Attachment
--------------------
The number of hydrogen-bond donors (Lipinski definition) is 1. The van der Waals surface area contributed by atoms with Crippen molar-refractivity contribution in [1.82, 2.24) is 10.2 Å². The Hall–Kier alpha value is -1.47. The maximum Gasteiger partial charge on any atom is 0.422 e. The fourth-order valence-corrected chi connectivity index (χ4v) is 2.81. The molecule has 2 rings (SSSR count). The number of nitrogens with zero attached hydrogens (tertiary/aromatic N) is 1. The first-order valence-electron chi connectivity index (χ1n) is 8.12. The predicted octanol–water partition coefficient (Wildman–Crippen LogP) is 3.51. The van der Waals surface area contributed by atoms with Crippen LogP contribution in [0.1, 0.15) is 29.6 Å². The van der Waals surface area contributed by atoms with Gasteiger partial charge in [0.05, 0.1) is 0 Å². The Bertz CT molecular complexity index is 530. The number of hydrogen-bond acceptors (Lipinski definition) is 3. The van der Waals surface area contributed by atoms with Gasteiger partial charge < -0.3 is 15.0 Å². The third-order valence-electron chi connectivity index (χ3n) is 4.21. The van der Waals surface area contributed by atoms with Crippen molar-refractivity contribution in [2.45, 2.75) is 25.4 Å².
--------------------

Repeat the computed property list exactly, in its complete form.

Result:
The number of hydrogen-bond donors (Lipinski definition) is 1. The van der Waals surface area contributed by atoms with Crippen molar-refractivity contribution in [1.82, 2.24) is 10.2 Å². The Hall–Kier alpha value is -1.47. The maximum Gasteiger partial charge on any atom is 0.422 e. The fourth-order valence-corrected chi connectivity index (χ4v) is 2.81. The molecule has 2 rings (SSSR count). The number of nitrogens with zero attached hydrogens (tertiary/aromatic N) is 1. The first-order valence-electron chi connectivity index (χ1n) is 8.12. The predicted octanol–water partition coefficient (Wildman–Crippen LogP) is 3.51. The van der Waals surface area contributed by atoms with Crippen LogP contribution in [0.1, 0.15) is 29.6 Å². The van der Waals surface area contributed by atoms with Gasteiger partial charge in [0.05, 0.1) is 0 Å². The Bertz CT molecular complexity index is 530. The number of hydrogen-bond acceptors (Lipinski definition) is 3. The van der Waals surface area contributed by atoms with Gasteiger partial charge < -0.3 is 15.0 Å². The third-order valence-electron chi connectivity index (χ3n) is 4.21. The van der Waals surface area contributed by atoms with Crippen molar-refractivity contribution in [2.45, 2.75) is 25.4 Å².